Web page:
Democracy Lab Weekly Brief, July 13, 2012

Mark Katz explains why Moscow’s decision to send marines to Syria could cause more problems than it solves. Jeffrey Taylor argues that Washington’s support for the president of Rwanda is inflaming civil war in the Congo. Mac Margolis assails Latin America’s democratic double standards. Christian Caryl questions Washington’s commitment to including support for human rights ...

GIANLUIGI GUERCIA/AFP/GettyImages
GIANLUIGI GUERCIA/AFP/GettyImages
GIANLUIGI GUERCIA/AFP/GettyImages

Mark Katz explains why Moscow's decision to send marines to Syria could cause more problems than it solves.

Jeffrey Taylor argues that Washington's support for the president of Rwanda is inflaming civil war in the Congo.

Mac Margolis assails Latin America's democratic double standards.

Mark Katz explains why Moscow’s decision to send marines to Syria could cause more problems than it solves.

Jeffrey Taylor argues that Washington’s support for the president of Rwanda is inflaming civil war in the Congo.

Mac Margolis assails Latin America’s democratic double standards.

Christian Caryl questions Washington’s commitment to including support for human rights in America’s foreign policy "pivot" to Asia.

A DemLab slide slow opens a window onto the sectarian conflict in Burma.

Peter Passell offers a fresh take on foreign direct investment and the global economy.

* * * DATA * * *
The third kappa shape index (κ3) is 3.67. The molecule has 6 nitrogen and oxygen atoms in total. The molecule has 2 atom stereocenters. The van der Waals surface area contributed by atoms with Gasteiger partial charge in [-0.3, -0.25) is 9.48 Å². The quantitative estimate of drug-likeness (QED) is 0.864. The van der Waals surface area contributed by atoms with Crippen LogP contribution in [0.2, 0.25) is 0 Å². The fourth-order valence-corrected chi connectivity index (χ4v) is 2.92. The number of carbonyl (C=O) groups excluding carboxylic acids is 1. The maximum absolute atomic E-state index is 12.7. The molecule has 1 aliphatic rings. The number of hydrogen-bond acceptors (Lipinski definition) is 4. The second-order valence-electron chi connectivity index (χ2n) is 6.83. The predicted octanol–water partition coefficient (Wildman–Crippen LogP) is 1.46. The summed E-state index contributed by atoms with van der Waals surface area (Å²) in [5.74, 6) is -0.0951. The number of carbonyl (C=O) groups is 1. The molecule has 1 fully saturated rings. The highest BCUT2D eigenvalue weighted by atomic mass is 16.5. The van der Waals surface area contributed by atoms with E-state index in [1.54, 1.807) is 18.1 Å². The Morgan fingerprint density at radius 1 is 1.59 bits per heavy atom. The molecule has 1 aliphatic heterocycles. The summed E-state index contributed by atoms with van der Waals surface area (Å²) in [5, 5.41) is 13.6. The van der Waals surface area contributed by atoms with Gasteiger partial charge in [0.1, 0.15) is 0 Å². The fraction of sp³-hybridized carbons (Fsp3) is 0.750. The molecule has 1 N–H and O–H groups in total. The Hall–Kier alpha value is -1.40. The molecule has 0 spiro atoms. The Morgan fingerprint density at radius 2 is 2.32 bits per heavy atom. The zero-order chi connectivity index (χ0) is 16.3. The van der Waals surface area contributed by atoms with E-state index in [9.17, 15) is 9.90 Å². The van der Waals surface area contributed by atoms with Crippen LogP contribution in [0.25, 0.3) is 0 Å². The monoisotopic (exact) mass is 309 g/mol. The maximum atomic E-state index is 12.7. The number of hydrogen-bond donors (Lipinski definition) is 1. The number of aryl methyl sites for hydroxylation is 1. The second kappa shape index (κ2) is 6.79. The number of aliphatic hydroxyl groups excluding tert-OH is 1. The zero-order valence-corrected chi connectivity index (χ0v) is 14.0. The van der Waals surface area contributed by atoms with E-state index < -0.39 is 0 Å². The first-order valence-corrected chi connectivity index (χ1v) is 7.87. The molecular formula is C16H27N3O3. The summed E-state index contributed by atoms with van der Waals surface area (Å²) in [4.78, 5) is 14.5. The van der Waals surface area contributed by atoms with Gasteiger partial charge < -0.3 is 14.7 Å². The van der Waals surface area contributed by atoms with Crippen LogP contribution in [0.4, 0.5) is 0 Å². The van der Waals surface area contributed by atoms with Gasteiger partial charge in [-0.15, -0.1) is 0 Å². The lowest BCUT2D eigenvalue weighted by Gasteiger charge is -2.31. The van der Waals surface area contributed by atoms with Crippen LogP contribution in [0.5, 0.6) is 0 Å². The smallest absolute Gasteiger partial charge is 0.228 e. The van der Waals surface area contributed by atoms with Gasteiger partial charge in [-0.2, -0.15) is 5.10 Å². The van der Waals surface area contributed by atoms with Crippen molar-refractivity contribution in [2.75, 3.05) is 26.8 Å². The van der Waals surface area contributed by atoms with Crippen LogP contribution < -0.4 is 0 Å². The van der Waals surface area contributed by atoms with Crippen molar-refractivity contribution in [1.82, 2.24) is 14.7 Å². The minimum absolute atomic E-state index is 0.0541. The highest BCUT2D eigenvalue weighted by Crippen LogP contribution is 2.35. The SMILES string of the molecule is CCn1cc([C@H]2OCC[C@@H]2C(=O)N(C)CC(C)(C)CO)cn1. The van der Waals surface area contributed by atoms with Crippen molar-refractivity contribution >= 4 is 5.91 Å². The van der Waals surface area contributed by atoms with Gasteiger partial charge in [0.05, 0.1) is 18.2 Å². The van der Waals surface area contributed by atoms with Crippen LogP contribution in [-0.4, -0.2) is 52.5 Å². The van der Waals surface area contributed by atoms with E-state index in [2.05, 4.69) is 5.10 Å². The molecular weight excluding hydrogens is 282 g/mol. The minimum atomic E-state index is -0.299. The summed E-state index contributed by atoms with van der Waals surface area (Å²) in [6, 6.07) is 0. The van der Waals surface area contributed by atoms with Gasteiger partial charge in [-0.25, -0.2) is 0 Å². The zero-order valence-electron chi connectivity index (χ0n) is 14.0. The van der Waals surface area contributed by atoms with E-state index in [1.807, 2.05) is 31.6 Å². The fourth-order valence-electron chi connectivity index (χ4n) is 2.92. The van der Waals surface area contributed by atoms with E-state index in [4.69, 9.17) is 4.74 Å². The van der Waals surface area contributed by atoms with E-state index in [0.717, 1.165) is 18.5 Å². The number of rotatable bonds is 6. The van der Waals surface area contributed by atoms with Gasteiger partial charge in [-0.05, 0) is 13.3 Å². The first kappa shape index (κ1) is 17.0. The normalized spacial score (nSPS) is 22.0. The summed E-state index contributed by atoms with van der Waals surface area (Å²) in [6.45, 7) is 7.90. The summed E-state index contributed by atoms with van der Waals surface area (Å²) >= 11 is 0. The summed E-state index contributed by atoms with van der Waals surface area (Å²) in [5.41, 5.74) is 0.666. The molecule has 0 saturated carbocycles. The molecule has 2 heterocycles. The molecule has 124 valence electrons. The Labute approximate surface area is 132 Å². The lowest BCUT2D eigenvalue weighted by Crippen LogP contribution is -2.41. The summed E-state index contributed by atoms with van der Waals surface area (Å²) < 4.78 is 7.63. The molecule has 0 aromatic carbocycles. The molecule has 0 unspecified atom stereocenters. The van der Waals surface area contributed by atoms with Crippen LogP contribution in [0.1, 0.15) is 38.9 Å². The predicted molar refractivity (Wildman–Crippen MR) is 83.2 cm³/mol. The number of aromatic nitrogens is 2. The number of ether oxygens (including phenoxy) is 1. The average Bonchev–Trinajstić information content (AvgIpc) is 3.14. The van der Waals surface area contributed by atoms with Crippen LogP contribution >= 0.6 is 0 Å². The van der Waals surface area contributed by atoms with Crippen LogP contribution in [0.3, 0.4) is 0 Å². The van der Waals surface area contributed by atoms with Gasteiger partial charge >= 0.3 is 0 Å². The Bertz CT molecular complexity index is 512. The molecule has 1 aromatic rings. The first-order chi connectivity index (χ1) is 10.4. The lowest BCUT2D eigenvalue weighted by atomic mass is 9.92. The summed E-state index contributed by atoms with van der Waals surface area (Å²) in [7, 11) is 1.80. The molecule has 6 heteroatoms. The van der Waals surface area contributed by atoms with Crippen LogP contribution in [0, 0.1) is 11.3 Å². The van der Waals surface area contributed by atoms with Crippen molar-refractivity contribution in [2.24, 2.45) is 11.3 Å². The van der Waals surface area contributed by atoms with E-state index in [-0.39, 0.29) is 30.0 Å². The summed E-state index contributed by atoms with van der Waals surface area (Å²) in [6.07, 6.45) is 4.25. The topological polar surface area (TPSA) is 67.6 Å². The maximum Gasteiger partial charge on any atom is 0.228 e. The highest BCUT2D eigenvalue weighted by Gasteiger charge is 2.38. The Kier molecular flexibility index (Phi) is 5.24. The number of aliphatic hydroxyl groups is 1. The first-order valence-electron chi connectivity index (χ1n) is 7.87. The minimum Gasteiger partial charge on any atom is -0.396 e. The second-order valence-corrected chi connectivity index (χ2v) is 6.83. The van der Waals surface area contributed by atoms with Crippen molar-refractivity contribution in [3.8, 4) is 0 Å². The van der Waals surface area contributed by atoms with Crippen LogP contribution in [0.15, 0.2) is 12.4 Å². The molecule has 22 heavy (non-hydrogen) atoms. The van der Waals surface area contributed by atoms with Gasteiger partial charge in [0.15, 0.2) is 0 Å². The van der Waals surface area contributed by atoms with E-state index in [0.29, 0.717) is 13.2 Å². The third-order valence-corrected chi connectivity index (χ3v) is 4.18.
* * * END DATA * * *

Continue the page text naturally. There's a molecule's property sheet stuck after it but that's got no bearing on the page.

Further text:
Chloé de Préneuf sends a dispatch from election day in Tripoli.

Jackee Batanda explains why the Ugandan public is increasingly unwilling to tolerate government corruption.

Endy Bayuni reports on the dilemma facing voters as they chose the new mayor of Jakarta.

One year after South Sudan’s independence from Sudan, Adrienne Klasa explores the new country’s risky bid to achieve economic independence from its parent country.

And Min Zin debunks talk of a divide among Burma’s ruling elite.

This week’s recommended reads:

Maghreb Blog reports on the optimism of the Libyan election last week.

Writing for FP, Sara Bush asks whether the West is undermining Tunisia’s nascent democracy by repeating the mistakes of 1990 in Eastern Europe.

In his piece for The Chronikler, Khaled Diab explores the secret police files the Mubarak regime kept on his father.

Writing on the occasion of Global Freedom of Assembly Day, Mary McGuire of Freedom House takes note of some of the most absurd bans on freedom of association around the world.

Jim Lobe, writing at Antiwar.com, discovers that the citizens of Muslim countries yearn for democracy — but believe the U.S. impedes that goal in their own countries.

Democracy Digest analyzes the ruling Islamist party’s strategy for leading Tunisia through the transitional period to democracy.

In an intriguing essay for Places, Rudabeh Pakravan writes about the tug-of-war in Teheran between the Islamist authorities and the owners of satellite dishes. Giorgi Lomsadze reports for EurasiaNet on the fight over access to television in the run-up to this fall’s parliamentary election in Georgia.

Twitter: @ccaryl

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